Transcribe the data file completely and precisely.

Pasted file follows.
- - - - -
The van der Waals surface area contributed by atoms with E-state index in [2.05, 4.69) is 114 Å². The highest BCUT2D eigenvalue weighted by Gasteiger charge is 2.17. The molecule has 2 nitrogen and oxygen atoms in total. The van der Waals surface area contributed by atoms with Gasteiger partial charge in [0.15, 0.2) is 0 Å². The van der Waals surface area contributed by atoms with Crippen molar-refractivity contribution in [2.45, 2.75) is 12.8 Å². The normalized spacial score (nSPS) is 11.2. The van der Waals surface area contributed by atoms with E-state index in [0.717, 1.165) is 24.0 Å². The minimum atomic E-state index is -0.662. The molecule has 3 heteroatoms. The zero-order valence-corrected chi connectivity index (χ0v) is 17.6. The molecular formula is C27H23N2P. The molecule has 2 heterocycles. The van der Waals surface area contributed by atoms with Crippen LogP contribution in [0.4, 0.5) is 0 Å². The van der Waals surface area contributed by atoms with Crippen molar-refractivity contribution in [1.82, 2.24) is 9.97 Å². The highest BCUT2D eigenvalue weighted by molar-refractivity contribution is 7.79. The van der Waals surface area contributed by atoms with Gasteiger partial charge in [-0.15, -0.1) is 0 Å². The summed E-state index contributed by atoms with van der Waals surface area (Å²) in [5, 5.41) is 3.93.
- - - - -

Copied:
The van der Waals surface area contributed by atoms with E-state index in [2.05, 4.69) is 114 Å². The highest BCUT2D eigenvalue weighted by Gasteiger charge is 2.17. The molecule has 2 nitrogen and oxygen atoms in total. The van der Waals surface area contributed by atoms with Gasteiger partial charge in [0.15, 0.2) is 0 Å². The van der Waals surface area contributed by atoms with Crippen molar-refractivity contribution in [2.45, 2.75) is 12.8 Å². The normalized spacial score (nSPS) is 11.2. The van der Waals surface area contributed by atoms with E-state index in [0.717, 1.165) is 24.0 Å². The minimum atomic E-state index is -0.662. The molecule has 3 heteroatoms. The zero-order valence-corrected chi connectivity index (χ0v) is 17.6. The molecular formula is C27H23N2P. The molecule has 2 heterocycles. The van der Waals surface area contributed by atoms with Crippen LogP contribution in [0.4, 0.5) is 0 Å². The van der Waals surface area contributed by atoms with Crippen molar-refractivity contribution in [1.82, 2.24) is 9.97 Å². The highest BCUT2D eigenvalue weighted by molar-refractivity contribution is 7.79. The van der Waals surface area contributed by atoms with Gasteiger partial charge in [-0.15, -0.1) is 0 Å². The summed E-state index contributed by atoms with van der Waals surface area (Å²) in [5, 5.41) is 3.93.